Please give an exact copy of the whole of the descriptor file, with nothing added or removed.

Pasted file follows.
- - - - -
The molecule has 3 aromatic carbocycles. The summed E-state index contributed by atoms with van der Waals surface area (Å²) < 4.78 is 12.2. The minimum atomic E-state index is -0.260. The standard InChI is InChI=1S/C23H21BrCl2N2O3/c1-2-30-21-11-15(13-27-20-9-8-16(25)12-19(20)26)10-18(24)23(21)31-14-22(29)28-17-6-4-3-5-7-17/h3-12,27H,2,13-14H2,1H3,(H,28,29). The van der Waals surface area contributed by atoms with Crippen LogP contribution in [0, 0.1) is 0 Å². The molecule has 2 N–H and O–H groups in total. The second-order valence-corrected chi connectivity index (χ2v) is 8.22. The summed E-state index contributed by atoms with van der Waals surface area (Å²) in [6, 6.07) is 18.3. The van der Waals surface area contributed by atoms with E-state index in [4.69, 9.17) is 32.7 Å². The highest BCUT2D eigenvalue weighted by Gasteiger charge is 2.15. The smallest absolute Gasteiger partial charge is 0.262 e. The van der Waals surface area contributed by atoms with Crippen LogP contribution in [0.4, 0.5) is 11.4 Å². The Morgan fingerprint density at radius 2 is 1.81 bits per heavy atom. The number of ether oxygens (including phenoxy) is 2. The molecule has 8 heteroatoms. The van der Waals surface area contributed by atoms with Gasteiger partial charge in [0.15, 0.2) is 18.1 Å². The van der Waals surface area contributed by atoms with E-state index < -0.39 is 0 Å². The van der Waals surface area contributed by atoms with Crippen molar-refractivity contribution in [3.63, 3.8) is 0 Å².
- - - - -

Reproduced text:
The molecule has 3 aromatic carbocycles. The summed E-state index contributed by atoms with van der Waals surface area (Å²) < 4.78 is 12.2. The minimum atomic E-state index is -0.260. The standard InChI is InChI=1S/C23H21BrCl2N2O3/c1-2-30-21-11-15(13-27-20-9-8-16(25)12-19(20)26)10-18(24)23(21)31-14-22(29)28-17-6-4-3-5-7-17/h3-12,27H,2,13-14H2,1H3,(H,28,29). The van der Waals surface area contributed by atoms with Crippen LogP contribution in [0, 0.1) is 0 Å². The molecule has 2 N–H and O–H groups in total. The second-order valence-corrected chi connectivity index (χ2v) is 8.22. The summed E-state index contributed by atoms with van der Waals surface area (Å²) in [6, 6.07) is 18.3. The van der Waals surface area contributed by atoms with E-state index in [4.69, 9.17) is 32.7 Å². The highest BCUT2D eigenvalue weighted by Gasteiger charge is 2.15. The smallest absolute Gasteiger partial charge is 0.262 e. The van der Waals surface area contributed by atoms with Crippen LogP contribution in [0.4, 0.5) is 11.4 Å². The Morgan fingerprint density at radius 2 is 1.81 bits per heavy atom. The number of ether oxygens (including phenoxy) is 2. The molecule has 8 heteroatoms. The van der Waals surface area contributed by atoms with Gasteiger partial charge in [0.15, 0.2) is 18.1 Å². The van der Waals surface area contributed by atoms with E-state index < -0.39 is 0 Å². The van der Waals surface area contributed by atoms with Crippen molar-refractivity contribution in [3.63, 3.8) is 0 Å².